“It’s amazing how short our memory is,” he says with a sigh. “Because the rates have been going down for seven years, already federal and state authorities are trying to cut TB spending.” And according to Bishai, these cuts are drastically premature. It’s true that the number of TB cases in the United States has been slowly decreasing, but that’s not true for the rest of the world.

“TB remains a threat,” says Bishai. “In the year 2001, there will be more TB cases and deaths than ever before in the history of the world. The rates of infection are going up, and they never stopped going up — the epidemic is completely out of control.”

That said, it’s still true that the rates in the United States are decreasing, but Bishai fears that may not be the case for long. “Our long-term health is threatened by TB, mostly because of inadequacies of treatment overseas, a lack of resolve in the U.S. to continue what we’ve done to control TB, and the fact that global travel makes this a shrinking world.”

TB is a bacterial infection that’s spread through aerosols from an infected person. Though they may show no symptoms of disease, if a person with TB coughs, the infectious bacteria linger in the air for several hours, sometimes days, depending on ambient sunlight. All it takes is a deep breath to catch TB, because, as Bishai points out, “we share the air.”

More often than not, TB is treatable, says Diane Griffin. “The real risk with tuberculosis isn’t getting infected, it’s getting proper medical care if you do get infected.”

A lack of proper care can cause immediate problems for patients, and long-term problems for others in the form of antibiotic-resistant TB. For now, Griffin points out, drug resistance is seen in “a very, very small portion of TB strains.” But, Bishai warns, there is a growing epidemic of drug-resistant TB in the former Soviet Union, and similar problems are on the rise in the Americas, Southeast Asia, and many parts of sub-Saharan Africa. “It’s really just a plane ride away,” he says. “Those problems are serious, and anyone can jump on a plane, come over here, and bring it to us. So we have to remain vigilant.”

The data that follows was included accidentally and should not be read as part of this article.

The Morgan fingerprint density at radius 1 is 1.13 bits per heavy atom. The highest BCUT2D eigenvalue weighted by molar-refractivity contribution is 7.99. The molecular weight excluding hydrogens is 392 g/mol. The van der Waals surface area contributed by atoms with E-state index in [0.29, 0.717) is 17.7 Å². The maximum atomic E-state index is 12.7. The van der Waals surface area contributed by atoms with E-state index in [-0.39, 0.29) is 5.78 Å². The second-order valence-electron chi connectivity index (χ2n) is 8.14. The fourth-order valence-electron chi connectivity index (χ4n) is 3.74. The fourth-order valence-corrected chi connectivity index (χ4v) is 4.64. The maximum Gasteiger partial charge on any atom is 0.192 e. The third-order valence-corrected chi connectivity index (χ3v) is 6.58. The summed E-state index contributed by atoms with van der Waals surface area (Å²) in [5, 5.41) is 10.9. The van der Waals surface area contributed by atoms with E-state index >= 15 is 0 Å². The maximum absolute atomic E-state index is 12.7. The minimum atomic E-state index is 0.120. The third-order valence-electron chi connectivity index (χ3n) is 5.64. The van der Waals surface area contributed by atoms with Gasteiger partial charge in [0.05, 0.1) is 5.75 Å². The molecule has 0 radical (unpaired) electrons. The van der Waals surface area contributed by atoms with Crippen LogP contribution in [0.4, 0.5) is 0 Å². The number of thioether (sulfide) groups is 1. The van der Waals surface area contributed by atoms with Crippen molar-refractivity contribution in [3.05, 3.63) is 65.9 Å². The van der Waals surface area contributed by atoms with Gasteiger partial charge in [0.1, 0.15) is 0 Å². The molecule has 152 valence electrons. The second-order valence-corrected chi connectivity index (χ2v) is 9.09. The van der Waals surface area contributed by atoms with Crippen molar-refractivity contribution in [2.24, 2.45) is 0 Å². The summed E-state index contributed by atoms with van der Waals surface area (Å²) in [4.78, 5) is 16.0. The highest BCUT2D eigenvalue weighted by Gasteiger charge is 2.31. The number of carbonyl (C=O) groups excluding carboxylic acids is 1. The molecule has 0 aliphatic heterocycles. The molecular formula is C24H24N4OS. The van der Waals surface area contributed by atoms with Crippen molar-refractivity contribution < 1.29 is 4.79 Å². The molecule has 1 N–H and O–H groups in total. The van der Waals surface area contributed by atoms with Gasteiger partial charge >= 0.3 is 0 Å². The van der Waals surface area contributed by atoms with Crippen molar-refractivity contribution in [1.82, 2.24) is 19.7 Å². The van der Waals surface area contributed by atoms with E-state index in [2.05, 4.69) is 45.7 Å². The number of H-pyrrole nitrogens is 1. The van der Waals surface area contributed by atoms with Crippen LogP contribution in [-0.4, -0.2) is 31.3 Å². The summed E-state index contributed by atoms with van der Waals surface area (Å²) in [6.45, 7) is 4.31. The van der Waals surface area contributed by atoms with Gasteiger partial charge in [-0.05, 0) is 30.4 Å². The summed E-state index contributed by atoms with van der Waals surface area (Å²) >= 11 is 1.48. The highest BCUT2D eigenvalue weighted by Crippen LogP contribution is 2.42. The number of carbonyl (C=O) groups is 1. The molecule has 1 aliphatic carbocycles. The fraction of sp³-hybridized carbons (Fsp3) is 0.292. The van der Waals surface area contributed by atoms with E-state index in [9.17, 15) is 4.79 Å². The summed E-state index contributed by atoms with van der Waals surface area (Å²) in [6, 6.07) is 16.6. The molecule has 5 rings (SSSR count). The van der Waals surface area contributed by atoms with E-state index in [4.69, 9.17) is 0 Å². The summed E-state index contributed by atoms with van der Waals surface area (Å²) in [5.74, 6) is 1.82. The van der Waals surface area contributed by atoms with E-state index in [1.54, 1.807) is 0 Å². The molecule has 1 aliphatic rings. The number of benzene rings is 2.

A global perspective

Ultimately, it’s not just a question of vigilance but also perspective. West Nile virus may not seem quite as great a threat when it’s compared to a disease like malaria, “a huge, huge problem in much of the world,” according to Griffin. Malaria infects 300 million to 500 million people annually and kills 1.5 million to 3 million per year, she says, noting a person in Asia or Africa is far more likely to get malaria than West Nile virus.

In the deadly array of diseases that afflict many countries, West Nile hardly registers as a concern. The glare of media attention on diseases that strike in wealthier, developed nations can skew world health priorities, according to Griffin. Sensing a market, drug companies are already beginning to develop a vaccine for West Nile virus. But they’re less eager to commit extensive resources to developing a malaria vaccine.

Though they aren’t the flashy, disease-of-the-week types, cholera, typhoid, measles, yellow fever and other diseases still cause outbreaks and epidemics that ravage much of the world. People in many developing countries face a day-in, day-out threat from one or more infectious diseases. For every “trendy” disease that captures American media attention, a major infectious disease is exacting its quotidian toll. “The dichotomy,” says Griffin, “is we focus so much attention on diseases that cause very few cases here, while we are willing to totally ignore diseases causing hundreds of millions of deaths per year in other parts of the world.”

Rebecca Skloot is a science writer based in Pittsburgh, Pa. This article first appeared in Johns Hopkins School of Public Health Magazine. E-mail feedback to [email protected]